Chris Weller: Electric 'Thinking Cap' Puts Your Brain Power Into High Gear

The Kosher Gourmet by Marlene Parrish A gift of hazelnuts keeps giving --- for a variety of nutty recipes: Entree, side, soup, dessert

April 4, 2014

Rabbi David Gutterman: The Word for Nothing Means Everything

Charles Krauthammer: Kerry's folly, Chapter 3

Amy Peterson: A life of love: How to build lasting relationships with your children

John Ericson: Older Women: Save Your Heart, Prevent Stroke Don't Drink Diet

John Ericson: Why 50 million Americans will still have spring allergies after taking meds

Cameron Huddleston: Best and Worst Buys of April 2014

Stacy Rapacon: Great Mutual Funds for Young Investors

Sarah Boesveld: Teacher keeps promise to mail thousands of former students letters written by their past selves

The Kosher Gourmet by Sharon Thompson Anyone can make a salad, you say. But can they make a great salad? (SECRETS, TESTED TECHNIQUES + 4 RECIPES, INCLUDING DRESSINGS)

April 2, 2014

Paul Greenberg: Death and joy in the spring

Dan Barry: Should South Carolina Jews be forced to maintain this chimney built by Germans serving the Nazis?

Mayra Bitsko: Save me! An alien took over my child's personality

Frank Clayton: Get happy: 20 scientifically proven happiness activities

Susan Scutti: It's Genetic! Obesity and the 'Carb Breakdown' Gene

Lecia Bushak: Why Hand Sanitizer May Actually Harm Your Health

Stacy Rapacon: Great Funds You Can Own for $500 or Less

Cameron Huddleston: 7 Ways to Save on Home Decor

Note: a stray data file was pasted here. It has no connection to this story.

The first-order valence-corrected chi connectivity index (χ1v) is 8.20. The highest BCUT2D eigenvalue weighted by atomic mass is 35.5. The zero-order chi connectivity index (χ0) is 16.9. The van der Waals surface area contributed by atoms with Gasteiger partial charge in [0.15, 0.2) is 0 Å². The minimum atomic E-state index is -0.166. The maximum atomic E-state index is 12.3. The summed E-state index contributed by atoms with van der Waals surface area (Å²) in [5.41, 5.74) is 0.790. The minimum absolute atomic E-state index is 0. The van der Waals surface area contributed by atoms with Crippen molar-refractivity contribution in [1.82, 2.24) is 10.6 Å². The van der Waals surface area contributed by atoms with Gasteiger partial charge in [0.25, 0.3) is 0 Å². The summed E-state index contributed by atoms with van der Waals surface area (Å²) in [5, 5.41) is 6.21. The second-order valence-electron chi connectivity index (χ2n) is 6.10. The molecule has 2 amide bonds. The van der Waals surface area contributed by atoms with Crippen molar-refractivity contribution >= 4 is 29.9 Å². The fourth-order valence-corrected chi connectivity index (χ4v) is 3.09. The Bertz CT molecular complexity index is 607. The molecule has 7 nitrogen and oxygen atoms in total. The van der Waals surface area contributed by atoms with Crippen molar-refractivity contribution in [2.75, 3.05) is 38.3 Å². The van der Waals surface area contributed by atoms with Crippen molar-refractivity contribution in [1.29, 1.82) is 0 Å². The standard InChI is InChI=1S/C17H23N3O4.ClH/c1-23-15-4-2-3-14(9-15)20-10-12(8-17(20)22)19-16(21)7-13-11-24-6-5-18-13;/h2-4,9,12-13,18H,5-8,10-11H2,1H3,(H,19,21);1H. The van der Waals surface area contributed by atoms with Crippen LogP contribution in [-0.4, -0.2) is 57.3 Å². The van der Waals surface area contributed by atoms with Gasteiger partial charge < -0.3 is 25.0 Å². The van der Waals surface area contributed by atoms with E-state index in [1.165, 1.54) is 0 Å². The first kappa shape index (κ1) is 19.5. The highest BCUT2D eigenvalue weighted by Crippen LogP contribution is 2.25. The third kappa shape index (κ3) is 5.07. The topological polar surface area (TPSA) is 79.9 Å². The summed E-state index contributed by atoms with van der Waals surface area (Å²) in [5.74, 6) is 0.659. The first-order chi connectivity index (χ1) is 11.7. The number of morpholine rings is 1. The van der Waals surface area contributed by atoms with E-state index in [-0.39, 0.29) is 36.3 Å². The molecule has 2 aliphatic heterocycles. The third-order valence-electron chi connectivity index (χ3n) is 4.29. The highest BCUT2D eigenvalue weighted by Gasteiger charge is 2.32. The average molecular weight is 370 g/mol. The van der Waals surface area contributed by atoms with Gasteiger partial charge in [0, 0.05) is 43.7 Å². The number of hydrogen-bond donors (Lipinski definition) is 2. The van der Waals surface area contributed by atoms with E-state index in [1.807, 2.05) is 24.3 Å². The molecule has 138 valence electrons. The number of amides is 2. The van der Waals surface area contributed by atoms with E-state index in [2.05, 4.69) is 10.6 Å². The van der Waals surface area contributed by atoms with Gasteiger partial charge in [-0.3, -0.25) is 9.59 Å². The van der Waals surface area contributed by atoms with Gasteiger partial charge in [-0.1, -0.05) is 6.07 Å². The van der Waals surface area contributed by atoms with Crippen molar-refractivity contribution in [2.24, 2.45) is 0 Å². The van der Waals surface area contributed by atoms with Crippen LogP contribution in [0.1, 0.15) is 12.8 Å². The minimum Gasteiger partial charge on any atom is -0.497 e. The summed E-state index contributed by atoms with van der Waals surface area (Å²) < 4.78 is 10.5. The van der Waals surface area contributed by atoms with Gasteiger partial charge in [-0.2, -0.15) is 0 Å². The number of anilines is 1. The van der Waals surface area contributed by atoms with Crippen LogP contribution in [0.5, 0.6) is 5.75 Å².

The Kosher Gourmet by Steve Petusevsky Exploring ingredients as edible-stuffed containers (TWO RECIPES + TIPS & TECHINQUES)

Jewish World Review August 8, 2006 / 14 Menachem-Av, 5766

Coping With What's Eating You

By Rebbetzin Feige Twerski

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Many hesitate to get help, because they see it as a sign of weakness. Others believe that they deserve to suffer. Still others mistakenly think time will cure everything. All are misguided rationalizations

http://www.JewishWorldReview.com | Some years ago, I took my father, of blessed memory, to a physician for a consultation. After the examination, the doctor shared his conclusions with us, and we prepared to leave. Just as my father was about to walk out of the office, he turned to the doctor and said, "Doctor, you're the first medical professional who didn't hassle me about my weight. How come?" The doctor's wise response was memorable and I have quoted it often since. He said, "Rabbi, it's not what you eat, it's what eats away at you that really matters."

I thought about that this morning when a young woman came to see me to discuss her troubled marriage. She unloaded 15 years' worth of pain, anguish, and emotional deprivation. My heart sank as the picture grew darker and more hopeless. When I could bear it no longer, I erupted, "Why did you wait so long to get help? What have you been doing for the last 15 years, while all of this was eating away at you?"

Indeed, one of the greatest frustrations I have experienced in more than 30 years of counseling is the prideful reluctance of individuals and/or couples to seek intervention when a problem first arises, or at the very least, when it becomes clear that the problem is not going away.

Invariably, by the time the situation comes to our door there is so much accumulated anger, bitterness, and resentment that a veritable wall, impenetrable to scale, has been erected; by then an almost superhuman effort is needed to break through.